In preparation for the big quail hunt, Whitney, Shep, and Austen meet up to purchase fancy new hunting outfits, which is a statement that has caused Sam Elliott to weep openly into his mustache.
Austen admits that he has never hunted before. Shep falls in love with a pair of boots and asks if they are snake-proof. This raises concern in Whitney who asks if there are snakes in Georgia. Being from Georgia, I can tell you, yes, there are snakes there. Actually everything in Georgia is trying to kill you. It’s the Australia on the Unites States — started as a prison colony, full of venomous animals, and holding in the highest regard men who murder crocodiles. Also leprosy. Yep, the armadillos in Georgia carry leprosy because it is a land of peanuts and Biblical diseases.
Craig then calls Shep to ask if he is wearing snake boots because this whole snake thing is really ruining everybody’s sartorial chill. Fortunately, Whitney clarifies that “Hunting is about looking good.” This is, of course, why men born before the 1840 remain the paradigm of beauty.
Then we find Patricia at home. Her phone case is a stuffed animal and her pajamas bear the images of 1,000 harp seals because Patricia wanted to one-up her old boarding school adversary, Cruella de Vil.
Michael, Patricia’s butler, shows Landon in and asks if she wants anything to drink. Landon, never one to not be a maximum inconvenience, asks for a bourbon slushy. Patricia launches into a conversation about their previous dinner with Thomas at which time he said that he wouldn’t make Landon sign a pre-nup if they married. Patricia calls this “sweet.”
Landon explains that Thomas won’t be attending the hunting trip because he can’t be around guns due to his felony conviction. Patricia equates this to regular adult problems. Misdemeanors, of course, remain child’s play. Then Patricia says that Landon needs a “mate” who is her equal or better in terms of education, background, and what they can offer her.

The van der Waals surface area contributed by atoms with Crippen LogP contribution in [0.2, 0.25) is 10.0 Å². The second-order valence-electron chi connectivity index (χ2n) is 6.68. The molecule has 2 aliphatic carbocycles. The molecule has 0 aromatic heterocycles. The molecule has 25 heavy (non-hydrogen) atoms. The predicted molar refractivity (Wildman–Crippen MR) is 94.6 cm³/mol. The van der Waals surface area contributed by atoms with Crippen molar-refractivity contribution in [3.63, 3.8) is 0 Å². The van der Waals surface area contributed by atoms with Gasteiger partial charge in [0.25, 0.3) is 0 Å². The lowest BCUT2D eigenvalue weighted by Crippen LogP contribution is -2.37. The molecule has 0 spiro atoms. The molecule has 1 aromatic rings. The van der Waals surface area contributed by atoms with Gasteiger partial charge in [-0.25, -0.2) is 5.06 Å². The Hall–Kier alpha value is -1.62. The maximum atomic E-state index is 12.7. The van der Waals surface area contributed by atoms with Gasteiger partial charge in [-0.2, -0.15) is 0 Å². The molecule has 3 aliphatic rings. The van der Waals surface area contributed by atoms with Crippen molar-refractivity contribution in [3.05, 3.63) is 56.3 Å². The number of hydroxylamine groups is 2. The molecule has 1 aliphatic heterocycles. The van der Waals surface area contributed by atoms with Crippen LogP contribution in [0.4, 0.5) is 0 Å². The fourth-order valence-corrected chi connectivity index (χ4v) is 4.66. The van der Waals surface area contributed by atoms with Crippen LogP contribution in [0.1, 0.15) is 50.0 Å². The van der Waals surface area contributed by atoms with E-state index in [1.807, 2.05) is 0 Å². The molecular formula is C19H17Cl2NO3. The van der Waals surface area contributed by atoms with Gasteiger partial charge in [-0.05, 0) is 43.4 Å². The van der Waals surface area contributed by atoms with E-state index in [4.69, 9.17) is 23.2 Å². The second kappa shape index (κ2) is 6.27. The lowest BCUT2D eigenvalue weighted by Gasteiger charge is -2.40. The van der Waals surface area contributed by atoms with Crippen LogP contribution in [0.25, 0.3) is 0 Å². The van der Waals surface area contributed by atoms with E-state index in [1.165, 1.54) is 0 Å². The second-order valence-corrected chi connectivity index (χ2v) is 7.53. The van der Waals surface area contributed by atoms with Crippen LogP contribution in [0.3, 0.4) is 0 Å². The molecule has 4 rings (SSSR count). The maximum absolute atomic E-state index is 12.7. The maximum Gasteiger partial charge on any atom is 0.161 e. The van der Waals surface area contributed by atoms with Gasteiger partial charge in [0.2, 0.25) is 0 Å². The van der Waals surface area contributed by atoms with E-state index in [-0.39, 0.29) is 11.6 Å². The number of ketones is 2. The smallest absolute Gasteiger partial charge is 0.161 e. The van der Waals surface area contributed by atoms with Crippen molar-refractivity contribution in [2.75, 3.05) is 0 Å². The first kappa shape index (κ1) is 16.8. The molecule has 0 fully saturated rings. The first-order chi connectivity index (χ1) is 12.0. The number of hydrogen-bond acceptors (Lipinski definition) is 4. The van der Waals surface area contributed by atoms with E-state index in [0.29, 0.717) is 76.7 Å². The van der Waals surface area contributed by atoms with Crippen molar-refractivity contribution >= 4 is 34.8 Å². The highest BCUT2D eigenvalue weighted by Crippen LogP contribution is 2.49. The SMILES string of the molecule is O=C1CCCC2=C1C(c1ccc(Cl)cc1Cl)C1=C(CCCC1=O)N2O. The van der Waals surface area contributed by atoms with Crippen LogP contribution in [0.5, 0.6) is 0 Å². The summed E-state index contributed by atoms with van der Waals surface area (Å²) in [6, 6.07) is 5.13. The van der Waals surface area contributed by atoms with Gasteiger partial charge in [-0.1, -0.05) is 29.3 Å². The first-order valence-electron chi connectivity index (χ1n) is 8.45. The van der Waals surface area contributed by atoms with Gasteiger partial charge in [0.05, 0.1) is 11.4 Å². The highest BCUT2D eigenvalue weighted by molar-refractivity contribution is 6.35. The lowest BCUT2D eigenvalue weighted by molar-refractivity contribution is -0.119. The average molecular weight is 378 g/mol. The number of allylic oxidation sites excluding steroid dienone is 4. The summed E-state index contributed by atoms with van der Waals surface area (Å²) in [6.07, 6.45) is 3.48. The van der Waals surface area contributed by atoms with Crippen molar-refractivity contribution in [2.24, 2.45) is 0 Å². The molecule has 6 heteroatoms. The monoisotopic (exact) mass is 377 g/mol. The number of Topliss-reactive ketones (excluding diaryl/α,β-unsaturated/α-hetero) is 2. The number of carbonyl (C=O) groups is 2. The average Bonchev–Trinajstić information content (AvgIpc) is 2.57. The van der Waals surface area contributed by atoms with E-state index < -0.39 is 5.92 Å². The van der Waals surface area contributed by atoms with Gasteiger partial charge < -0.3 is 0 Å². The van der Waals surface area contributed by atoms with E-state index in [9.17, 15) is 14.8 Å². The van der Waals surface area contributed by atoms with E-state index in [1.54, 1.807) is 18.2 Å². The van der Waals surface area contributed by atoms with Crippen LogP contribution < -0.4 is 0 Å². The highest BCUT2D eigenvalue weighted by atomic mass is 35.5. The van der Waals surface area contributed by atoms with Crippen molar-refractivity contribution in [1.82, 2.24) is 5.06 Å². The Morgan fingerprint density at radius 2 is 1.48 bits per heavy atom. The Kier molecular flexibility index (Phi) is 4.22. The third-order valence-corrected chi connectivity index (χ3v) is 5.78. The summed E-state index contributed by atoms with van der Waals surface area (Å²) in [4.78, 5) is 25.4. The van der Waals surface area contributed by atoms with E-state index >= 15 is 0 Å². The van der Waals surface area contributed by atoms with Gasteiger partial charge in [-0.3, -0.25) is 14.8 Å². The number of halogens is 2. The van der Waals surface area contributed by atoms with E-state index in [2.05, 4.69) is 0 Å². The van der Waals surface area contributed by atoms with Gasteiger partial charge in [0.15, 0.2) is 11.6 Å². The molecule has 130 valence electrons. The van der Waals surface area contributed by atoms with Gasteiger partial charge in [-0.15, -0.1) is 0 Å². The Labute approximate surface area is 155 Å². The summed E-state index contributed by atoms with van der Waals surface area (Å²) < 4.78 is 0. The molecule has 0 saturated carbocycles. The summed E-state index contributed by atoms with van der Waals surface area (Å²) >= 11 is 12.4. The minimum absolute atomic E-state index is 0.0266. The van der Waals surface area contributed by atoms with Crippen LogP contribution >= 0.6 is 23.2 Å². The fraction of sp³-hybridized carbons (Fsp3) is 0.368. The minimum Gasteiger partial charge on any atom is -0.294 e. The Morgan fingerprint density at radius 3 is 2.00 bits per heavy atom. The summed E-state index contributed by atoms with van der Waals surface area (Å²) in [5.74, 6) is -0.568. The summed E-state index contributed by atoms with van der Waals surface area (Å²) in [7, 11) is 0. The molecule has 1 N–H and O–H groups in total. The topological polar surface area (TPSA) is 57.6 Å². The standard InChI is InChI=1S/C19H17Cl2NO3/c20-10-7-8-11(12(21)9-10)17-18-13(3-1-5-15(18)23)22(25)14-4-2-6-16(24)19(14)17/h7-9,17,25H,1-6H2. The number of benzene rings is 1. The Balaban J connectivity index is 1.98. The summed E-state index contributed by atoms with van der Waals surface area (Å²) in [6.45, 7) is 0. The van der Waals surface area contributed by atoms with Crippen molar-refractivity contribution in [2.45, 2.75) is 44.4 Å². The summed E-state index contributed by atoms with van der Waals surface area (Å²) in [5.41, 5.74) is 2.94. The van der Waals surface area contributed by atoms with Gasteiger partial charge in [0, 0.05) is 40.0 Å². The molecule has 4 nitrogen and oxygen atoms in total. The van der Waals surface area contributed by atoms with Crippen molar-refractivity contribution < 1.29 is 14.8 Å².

“It takes money, honey,” says Patricia.
Landon responds, “It takes a lot of money.”
But what about their ability to be around firearms? Isn’t that what we all want in a mate.
With the hunting trip finally upon us, we follow the caravan to the killing grounds. After the cast of Southern Charm provides their offering to Artemis, goddess of the hunt, it’s time to descend upon the deep woods. After the blood rituals commence, everyone takes turns seeing who will be first to accidentally shoot a hunting dog. Craig comes the closest. After almost murdering an animal that we have decided is off limits, Craig responds, “Nothing bad happened,” which is a great qualifier for any time you almost kill something.
After the day’s hunt, talk in the cabin turns to Austen and Chelsea’s burgeoning romance, which drives Shep to drink. Cameran says that a week without alcohol is probably not enough time to have alleviated Shep’s medical concerns, but “The heart wants what it wants.” Thanks Emily Dickinson, your words have once again been used to justify the downfall of a man.
Arriving at dinner, Whitney remarks that the dining area is “well lit,” which I guess is a compliment to the unsung electricians out there.
Thomas arrives and dinner is going well. The meal is so decadent, our guests have covered their faces with napkins to hide their sin from God. Once everyone has finished eating, Shep invites the cast back to his cabin to get completely trashed. Now let me clarify, this isn’t city drunk. This is woods drunk. This is when you drink to keep the ticks at bay. This is when you realize it’s Sunday, and all the liquor stores are closed, so you find one of those guys who hangs out on the corner and has a storage shed full of booze and a beeper. He only takes cash, but you won’t need money in the woods. The only currency is your ability to stare hopelessly into a fire and not go blind from the mix of Hawaiian Punch and antifreeze that you are drinking.
Back in the cabin, everyone immediately loses their minds. It’s total clown shoes in there. People are ’70s game show drunk. Cameran somehow unhinges her jaw as she reaches Julia Roberts levels of laughter. Everyone starts talking about penises, but they are having “What If?” penis conversations.
Preferring that their penis conversations not be hypothetical, Austen and Chelsea decide to leave. As Austen is about to close the door, Whitney says, “Don’t come too fast,” because Whitney knows what sex is. He really wants everybody to know that he knows what sex is.
The following morning, the scene of Austen and Chelsea post coitus is scored by Isaac Hayes. Chelsea says she really just needed to see Austen in the woods killing something to make this next move in their relationship. Longtime readers may recall when we hypothesized that Austen might be a serial killer. If he wasn’t before, he definitely is now.
Austen and Chelsea seem to have different ideas of what they want in the relationship. Chelsea doesn’t want anything super serious. Austen refers to himself as a loser for having emotional ties to the person he just had intercourse with because masculinity is so delicate that we can’t even justify our own feelings unless they involve almost shooting a hunting dog or releasing a line of hats that say “Beer me up, Scotty.”